Lawyers from the Justice Department have filed an appeal to lift the stop order on the executive order banning entry into the United States from those holding passports from seven Muslim-majority countries for three months, refugees in general for four months, and refugees from Syria indefinitely. The main argument is that “an alien seeking initial admission to the United States requests a privilege and has no constitutional rights regarding his application.” There are three questions:
1) Do legal residents who are citizens of the seven countries named in the ban have constitutional rights?
2) Do illegal aliens have constitutional rights?
3) Do refugees have constitutional rights?
The 14th Amendment states that “no state shall make or enforce any law which shall abridge the privileges or immunities of citizens of the United States; nor shall any state deprive any person of life, liberty or property, without due process of law; nor deny to any person within its jurisdiction the equal protection of the laws.” For legal residents, the amendment means that being denied re-entry if they were abroad when the executive order was signed is unconstitutional because the travel ban would deprive them of their property without due process of law. These are people who have created a life in the United States; it is where their homes and their livelihoods are. To prevent them from returning would render them homeless and possibly penniless. For illegal aliens, the amendment affords them, by virtue of their residence within the borders of the country, equal protection of the law, including constitutional rights. This is because the amendment states “any person within its jurisdiction”, not “citizens of the United States.”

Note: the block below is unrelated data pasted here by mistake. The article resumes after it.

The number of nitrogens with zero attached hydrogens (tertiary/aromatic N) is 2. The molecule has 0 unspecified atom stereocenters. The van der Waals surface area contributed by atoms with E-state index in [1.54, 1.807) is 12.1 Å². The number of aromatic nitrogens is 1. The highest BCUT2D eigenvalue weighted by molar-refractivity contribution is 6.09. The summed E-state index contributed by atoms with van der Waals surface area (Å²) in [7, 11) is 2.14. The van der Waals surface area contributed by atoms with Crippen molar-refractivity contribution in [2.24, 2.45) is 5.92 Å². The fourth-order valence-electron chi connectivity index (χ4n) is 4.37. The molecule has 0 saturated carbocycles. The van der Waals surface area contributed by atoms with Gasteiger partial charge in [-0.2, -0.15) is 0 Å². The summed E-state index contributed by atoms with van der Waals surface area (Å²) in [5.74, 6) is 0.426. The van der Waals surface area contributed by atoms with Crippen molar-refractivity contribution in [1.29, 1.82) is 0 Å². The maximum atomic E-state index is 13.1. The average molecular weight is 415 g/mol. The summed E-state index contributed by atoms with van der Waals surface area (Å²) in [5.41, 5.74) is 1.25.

For refugees, however, they are not citizens, legal residents, nor illegal aliens who are already living in the United States. So does the 14th Amendment, or any amendment in the Constitution for that matter, protect refugees from the executive order enacting the travel ban? Until a refugee has gotten past immigration at an airport or border crossing, they are not within the jurisdiction of the United States. It is actually the 1st Amendment that gives the refugees constitutional rights. The executive order suspended admission of all refugees but ordered the Secretary of Homeland Security “to prioritize refugee claims made by individuals on the basis of religious-based persecution, provided that the religion of the individual is a minority religion in the individual’s country of nationality.” While the order does not explicitly ban Muslims, by naming Muslim-majority counties in the ban, then carving out preferential treatment for refugees who are a minority religion from those countries, the executive order established a preference of one or more religions over another. The 1st Amendment states, in part, that “Congress shall make no law respecting an establishment of religion.” While the the executive order was not created by the Congress, nor does it establish a religion per se, the amendment has been interpreted to mean that it is unlawful to discriminate against any religion, which is what the travel ban did. Furthermore, immigration law states that “no person shall receive any preference or priority or be discriminated against in the issuance of an immigrant visa because of the person’s race, sex, nationality, place of birth, or place of residence”.
In summary, a broad range of people are protected by the Constitution, including those who are not citizens or may not even be in the United States yet. That is the beauty and wisdom that was established as fundamental law during the development of our country. For a single man to try to wipe that away with a stroke of his pen is deeply disturbing.